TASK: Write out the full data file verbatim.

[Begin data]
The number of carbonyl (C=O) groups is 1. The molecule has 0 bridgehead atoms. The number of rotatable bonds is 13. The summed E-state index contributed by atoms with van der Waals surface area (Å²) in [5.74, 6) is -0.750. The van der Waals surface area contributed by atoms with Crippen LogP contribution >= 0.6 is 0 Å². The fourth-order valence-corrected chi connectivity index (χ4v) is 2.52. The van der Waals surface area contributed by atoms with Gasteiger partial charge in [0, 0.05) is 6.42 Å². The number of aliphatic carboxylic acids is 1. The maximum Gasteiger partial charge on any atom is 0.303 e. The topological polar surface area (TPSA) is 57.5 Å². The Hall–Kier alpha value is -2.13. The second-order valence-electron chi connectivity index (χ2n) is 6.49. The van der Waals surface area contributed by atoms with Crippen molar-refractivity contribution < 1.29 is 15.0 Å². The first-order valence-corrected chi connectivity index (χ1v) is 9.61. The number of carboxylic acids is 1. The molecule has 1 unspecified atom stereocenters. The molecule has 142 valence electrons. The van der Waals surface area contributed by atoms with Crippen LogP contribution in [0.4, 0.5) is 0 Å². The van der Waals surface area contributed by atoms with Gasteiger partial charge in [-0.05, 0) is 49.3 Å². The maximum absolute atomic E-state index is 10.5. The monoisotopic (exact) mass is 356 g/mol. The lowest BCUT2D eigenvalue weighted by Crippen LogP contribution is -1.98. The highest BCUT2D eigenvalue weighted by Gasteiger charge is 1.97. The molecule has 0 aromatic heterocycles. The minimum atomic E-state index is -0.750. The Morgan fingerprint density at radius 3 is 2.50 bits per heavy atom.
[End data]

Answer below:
The number of carbonyl (C=O) groups is 1. The molecule has 0 bridgehead atoms. The number of rotatable bonds is 13. The summed E-state index contributed by atoms with van der Waals surface area (Å²) in [5.74, 6) is -0.750. The van der Waals surface area contributed by atoms with Crippen LogP contribution >= 0.6 is 0 Å². The fourth-order valence-corrected chi connectivity index (χ4v) is 2.52. The van der Waals surface area contributed by atoms with Gasteiger partial charge in [0, 0.05) is 6.42 Å². The number of aliphatic carboxylic acids is 1. The maximum Gasteiger partial charge on any atom is 0.303 e. The topological polar surface area (TPSA) is 57.5 Å². The Hall–Kier alpha value is -2.13. The second-order valence-electron chi connectivity index (χ2n) is 6.49. The van der Waals surface area contributed by atoms with Crippen molar-refractivity contribution < 1.29 is 15.0 Å². The first-order valence-corrected chi connectivity index (χ1v) is 9.61. The number of carboxylic acids is 1. The molecule has 1 unspecified atom stereocenters. The molecule has 142 valence electrons. The van der Waals surface area contributed by atoms with Crippen LogP contribution in [0.4, 0.5) is 0 Å². The van der Waals surface area contributed by atoms with Gasteiger partial charge in [-0.05, 0) is 49.3 Å². The maximum absolute atomic E-state index is 10.5. The monoisotopic (exact) mass is 356 g/mol. The lowest BCUT2D eigenvalue weighted by Crippen LogP contribution is -1.98. The highest BCUT2D eigenvalue weighted by Gasteiger charge is 1.97. The molecule has 0 aromatic heterocycles. The minimum atomic E-state index is -0.750. The Morgan fingerprint density at radius 3 is 2.50 bits per heavy atom.